The Hope

As a Divorce Coach, one of the areas that I help my clients is dealing with conflict, staying present in their bodies during conflict and learning how to calm their nervous system so they can advocate for themselves in a healthy manner.  However, all of us experience conflict in life so we all need skills for handling conflict to resolve issues while preserving the relationship at hand.  
One of the first steps to self mastery in conflict is to understand your typical instinctual reaction under stress or in a conflict with others.  Some of us immediately jump into Fight mode and go on the offense if we feel uncomfortable…some of us default to Flight and try to run or escape the uncomfortable interaction…some of us Freeze and shut down or even disassociate until our nervous system is ready to come back online…some of us Fawn and just try to please and appease until the uncomfortable situation washes away. 
Knowledge is power and knowledge of yourself is the biggest power of all.  To begin to understand your reactions in conflict starts observing yourself, your behaviors and reactions, almost like watching yourself in ‘meta,’ studying yourself from an outside objective perspective, without judgement, pure observation.  You can start to see where your reactions are helping you and where you are shooting yourself in the foot.  This is assuming your goal is to achieve a healthy level of peace and joy in your relationships rather than just being right.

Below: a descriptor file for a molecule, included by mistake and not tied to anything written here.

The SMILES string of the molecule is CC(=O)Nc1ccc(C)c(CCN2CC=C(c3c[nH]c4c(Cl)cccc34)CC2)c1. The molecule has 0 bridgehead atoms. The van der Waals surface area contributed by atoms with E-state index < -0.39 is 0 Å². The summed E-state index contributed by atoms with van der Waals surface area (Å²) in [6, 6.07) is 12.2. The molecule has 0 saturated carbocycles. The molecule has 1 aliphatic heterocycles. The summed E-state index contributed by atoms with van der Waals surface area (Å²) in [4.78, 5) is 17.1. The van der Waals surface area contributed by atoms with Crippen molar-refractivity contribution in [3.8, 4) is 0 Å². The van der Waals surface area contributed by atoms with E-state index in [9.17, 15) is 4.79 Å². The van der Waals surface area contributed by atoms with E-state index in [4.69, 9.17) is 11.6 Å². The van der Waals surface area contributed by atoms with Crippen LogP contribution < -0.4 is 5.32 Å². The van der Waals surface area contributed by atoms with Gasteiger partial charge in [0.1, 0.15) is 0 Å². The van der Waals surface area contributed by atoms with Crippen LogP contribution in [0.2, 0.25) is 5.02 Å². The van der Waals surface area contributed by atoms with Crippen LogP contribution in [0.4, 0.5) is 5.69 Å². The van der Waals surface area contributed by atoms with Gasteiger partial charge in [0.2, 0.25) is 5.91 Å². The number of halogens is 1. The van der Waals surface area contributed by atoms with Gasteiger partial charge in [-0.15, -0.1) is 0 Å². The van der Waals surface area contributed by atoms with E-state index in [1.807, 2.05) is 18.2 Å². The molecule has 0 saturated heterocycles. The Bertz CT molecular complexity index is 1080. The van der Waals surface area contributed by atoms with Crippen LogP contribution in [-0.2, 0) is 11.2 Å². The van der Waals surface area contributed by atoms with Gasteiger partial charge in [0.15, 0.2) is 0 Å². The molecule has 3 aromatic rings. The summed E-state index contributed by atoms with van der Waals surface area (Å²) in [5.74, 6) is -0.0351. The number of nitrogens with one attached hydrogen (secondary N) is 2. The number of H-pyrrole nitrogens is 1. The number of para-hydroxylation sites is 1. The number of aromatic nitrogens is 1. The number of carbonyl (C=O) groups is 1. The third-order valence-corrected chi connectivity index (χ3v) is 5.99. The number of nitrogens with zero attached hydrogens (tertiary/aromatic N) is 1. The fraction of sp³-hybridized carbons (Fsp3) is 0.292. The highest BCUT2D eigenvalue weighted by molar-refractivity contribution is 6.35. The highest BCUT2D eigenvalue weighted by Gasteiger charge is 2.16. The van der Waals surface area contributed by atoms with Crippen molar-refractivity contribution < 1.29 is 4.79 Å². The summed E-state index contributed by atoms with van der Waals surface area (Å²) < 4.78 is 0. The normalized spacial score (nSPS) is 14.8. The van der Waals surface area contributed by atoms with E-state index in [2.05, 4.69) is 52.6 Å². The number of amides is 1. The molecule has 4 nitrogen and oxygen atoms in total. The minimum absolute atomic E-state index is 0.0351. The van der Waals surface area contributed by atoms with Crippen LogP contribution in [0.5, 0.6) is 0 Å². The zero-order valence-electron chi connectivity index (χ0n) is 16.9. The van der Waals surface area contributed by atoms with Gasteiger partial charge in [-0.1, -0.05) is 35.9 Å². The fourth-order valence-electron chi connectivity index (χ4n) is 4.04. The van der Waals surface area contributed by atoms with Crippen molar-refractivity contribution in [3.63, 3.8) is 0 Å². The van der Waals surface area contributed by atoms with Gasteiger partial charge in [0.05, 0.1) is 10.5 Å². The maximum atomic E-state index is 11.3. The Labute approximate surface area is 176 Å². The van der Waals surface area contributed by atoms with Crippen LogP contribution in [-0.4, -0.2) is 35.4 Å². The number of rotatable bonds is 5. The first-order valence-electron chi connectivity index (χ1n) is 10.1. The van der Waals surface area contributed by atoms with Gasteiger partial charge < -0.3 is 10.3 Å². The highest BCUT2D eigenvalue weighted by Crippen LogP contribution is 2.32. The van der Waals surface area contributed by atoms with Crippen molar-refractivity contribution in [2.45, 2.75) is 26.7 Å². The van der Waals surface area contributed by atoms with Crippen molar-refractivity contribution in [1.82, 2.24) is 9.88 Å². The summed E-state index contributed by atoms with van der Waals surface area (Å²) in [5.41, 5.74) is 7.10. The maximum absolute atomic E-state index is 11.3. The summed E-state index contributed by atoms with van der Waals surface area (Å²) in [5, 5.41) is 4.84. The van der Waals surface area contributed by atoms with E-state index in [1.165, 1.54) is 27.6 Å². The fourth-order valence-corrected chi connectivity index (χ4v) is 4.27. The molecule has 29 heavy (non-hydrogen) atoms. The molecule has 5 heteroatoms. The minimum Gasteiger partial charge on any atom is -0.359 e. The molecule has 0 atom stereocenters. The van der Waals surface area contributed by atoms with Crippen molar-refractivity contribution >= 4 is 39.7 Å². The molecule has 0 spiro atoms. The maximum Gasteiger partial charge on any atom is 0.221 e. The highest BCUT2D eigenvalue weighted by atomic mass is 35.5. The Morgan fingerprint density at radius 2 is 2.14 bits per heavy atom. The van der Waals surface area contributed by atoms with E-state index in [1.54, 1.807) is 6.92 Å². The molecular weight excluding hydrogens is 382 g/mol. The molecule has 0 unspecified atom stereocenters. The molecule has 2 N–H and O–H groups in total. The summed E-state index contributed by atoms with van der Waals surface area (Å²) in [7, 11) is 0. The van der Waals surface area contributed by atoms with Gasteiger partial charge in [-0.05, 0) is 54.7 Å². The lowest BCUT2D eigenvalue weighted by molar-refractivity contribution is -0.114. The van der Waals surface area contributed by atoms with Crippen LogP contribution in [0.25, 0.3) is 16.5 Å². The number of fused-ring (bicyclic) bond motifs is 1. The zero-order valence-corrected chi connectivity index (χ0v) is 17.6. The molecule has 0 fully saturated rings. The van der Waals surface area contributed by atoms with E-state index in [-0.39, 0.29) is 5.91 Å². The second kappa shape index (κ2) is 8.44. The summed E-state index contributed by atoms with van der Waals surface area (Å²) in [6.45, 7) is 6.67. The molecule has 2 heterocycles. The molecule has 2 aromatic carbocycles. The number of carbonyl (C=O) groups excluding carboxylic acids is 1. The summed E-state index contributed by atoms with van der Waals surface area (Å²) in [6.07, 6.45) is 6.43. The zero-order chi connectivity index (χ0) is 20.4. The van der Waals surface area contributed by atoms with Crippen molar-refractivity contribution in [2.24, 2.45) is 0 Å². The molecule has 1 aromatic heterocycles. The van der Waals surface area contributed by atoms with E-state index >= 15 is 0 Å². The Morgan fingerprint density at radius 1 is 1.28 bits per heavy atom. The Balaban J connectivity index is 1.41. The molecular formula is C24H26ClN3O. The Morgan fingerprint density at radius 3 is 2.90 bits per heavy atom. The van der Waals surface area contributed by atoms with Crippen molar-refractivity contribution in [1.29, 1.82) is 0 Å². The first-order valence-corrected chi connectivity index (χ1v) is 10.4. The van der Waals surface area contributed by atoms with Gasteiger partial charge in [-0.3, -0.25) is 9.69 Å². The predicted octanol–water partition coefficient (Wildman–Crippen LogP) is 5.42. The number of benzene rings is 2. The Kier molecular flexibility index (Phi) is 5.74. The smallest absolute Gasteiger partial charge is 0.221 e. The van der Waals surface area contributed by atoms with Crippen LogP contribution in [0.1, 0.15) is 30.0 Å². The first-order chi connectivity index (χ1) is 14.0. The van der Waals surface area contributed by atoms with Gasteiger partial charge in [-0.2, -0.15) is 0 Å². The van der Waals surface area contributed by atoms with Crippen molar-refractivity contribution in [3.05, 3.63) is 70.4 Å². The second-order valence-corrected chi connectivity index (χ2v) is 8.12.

I am always reminding my clients that it takes two to tango, even if your ‘ex’ truly has real mental health issues or is an abuser, you have to take a look at your role in the dance (even if it is how did I get comfortable or settle with this treatment or choose this unhealthy relationship dynamic).  
So next time you find yourself having a conflict or disagreement, try to step outside yourself optimally during the situation or at least afterwards and reflect on your behavior, your triggers, your story, your reactions and see if next time around you can pause, breathe, observe and maybe be a little bit more patient, empathetic or less defensive and see if this gives you a better end result.       
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